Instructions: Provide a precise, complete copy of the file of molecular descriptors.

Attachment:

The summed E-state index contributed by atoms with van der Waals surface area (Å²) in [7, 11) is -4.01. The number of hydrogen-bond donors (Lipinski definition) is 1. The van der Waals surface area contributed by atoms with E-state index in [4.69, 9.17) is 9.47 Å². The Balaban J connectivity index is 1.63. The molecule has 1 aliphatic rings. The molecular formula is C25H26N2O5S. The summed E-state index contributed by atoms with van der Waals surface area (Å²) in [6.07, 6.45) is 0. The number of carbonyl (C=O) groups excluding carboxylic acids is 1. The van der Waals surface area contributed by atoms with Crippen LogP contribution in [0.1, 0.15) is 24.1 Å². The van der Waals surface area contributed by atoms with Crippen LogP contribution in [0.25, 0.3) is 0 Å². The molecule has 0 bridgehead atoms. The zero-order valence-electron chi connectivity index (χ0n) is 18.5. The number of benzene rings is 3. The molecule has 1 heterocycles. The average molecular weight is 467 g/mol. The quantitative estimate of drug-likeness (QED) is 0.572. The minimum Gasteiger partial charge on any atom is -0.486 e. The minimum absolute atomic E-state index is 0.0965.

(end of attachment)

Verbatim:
The summed E-state index contributed by atoms with van der Waals surface area (Å²) in [7, 11) is -4.01. The number of hydrogen-bond donors (Lipinski definition) is 1. The van der Waals surface area contributed by atoms with E-state index in [4.69, 9.17) is 9.47 Å². The Balaban J connectivity index is 1.63. The molecule has 1 aliphatic rings. The molecular formula is C25H26N2O5S. The summed E-state index contributed by atoms with van der Waals surface area (Å²) in [6.07, 6.45) is 0. The number of carbonyl (C=O) groups excluding carboxylic acids is 1. The van der Waals surface area contributed by atoms with Crippen LogP contribution in [0.1, 0.15) is 24.1 Å². The van der Waals surface area contributed by atoms with Crippen LogP contribution in [0.25, 0.3) is 0 Å². The molecule has 0 bridgehead atoms. The zero-order valence-electron chi connectivity index (χ0n) is 18.5. The number of benzene rings is 3. The molecule has 1 heterocycles. The average molecular weight is 467 g/mol. The quantitative estimate of drug-likeness (QED) is 0.572. The minimum Gasteiger partial charge on any atom is -0.486 e. The minimum absolute atomic E-state index is 0.0965.